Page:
Making soft toys/shapes is another subject from my book, Sew Magical for Baby. The babies and toddlers loved playing with the big shapes that I made; the boys and girls loved the balls the best! The kids stacked, kicked, rolled, pushed, threw and sat on the shapes; I stacked the cubes and they couldn’t wait to knock them down. My daughters helped me at the photo shoot, they played with the kids while I took photos; we really had fun playing with the kids. These toys are really easy to make, easy to wash and really fun; I would definitly recommend making a variety of soft shapes as toys for a cutie in your life!
I like to provide my girls with toys that encourage them to use their imaginations, beautiful and fun toys that will persuade them to play instead of watch t.v. or play on the computer. It’s really not that hard to encourage kids to be creative while playing, I’ve found that if I give them a few basics and a few suggestions, they’re able to invent the rest of the games themselves.
My two youngest girls are 8 and 11; they can play by themselves, for younger children, I’d recommend helping them along with more ideas and participating in their games. My girls have been studying recycling and environmental issues at school, so Elli (11 years old) started separating recyclable items like paper bags, newspapers, empty milk cartons, egg cartons, glass bottles etc. She takes these items to the recycling bin and at the same time, got the idea to use some of the things to set up a grocery store in their play room. Elli and Emili set up sections of empty recyclable items in their “grocery store” including the fabric fruits and vegatables that I made for them. Using their toy cash register, baskets, empty paper bags and many imaginary food stuffs, they play “organic grocery store” for hours! Having their own grocery store gives them a reason to be even more creative, they make coupons for the customers, signs for the produce and sometimes they make commericals to advertise their market. I am sometimes a “guest” customer who buys things from their store, asks many questions and I leave with a smile on my face!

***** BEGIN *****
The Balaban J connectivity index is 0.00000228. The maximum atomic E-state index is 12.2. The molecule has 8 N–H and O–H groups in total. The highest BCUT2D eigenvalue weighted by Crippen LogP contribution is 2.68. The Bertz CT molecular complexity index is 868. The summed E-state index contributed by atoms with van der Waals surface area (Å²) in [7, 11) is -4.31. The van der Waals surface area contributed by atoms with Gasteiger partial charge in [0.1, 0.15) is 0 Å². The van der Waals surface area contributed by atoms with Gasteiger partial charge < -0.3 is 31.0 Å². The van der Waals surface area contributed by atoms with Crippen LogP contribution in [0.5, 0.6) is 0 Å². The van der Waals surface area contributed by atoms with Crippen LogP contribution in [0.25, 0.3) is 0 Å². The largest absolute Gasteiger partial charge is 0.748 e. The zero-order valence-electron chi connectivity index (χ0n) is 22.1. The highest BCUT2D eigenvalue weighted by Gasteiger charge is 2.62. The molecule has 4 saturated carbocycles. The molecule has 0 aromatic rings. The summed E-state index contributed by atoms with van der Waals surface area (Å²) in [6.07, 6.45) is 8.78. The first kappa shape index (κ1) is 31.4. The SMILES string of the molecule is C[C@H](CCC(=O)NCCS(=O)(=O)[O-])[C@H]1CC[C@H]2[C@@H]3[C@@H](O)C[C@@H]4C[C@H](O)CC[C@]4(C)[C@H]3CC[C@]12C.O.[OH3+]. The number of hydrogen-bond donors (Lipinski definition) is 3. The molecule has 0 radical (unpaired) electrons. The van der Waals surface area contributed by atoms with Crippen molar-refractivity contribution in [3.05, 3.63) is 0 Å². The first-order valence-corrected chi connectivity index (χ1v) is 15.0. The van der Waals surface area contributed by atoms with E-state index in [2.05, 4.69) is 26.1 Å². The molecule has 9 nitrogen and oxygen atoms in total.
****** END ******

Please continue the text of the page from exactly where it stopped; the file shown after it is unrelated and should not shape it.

My original idea for fabric fruits and vegatables came when I was thinking up toys and games for my first book, Sew Magical for Baby. I thought the soft, colorful fruits and vegatables would provide a baby or toddler with objects to fill the felt bag, dump them out, fill the bag again…..As a learning tool, teach children the names of the fruits and vegatables, teach colors and teach counting shapes, all at the same time.
Fabric toys are nice because they can easily be washed and they offer texture to make the toy more interesting. When the girls are tired of playing grocery store, I think I’ll put the fruits and vegatables in a bowl on my kitchen table!
This is the first antique style doll that I ever needle felted; this doll reminds me of my daughter Emili. My mother’s bisque dolls that I’ve saved are 70 some years old and they’re very fragile. Some of the antique bisque dolls that I have, have chipped faces and broken legs. This replica of my mother’s antique doll will never break (because she is 100% wool), but I will take special precautions when storing her.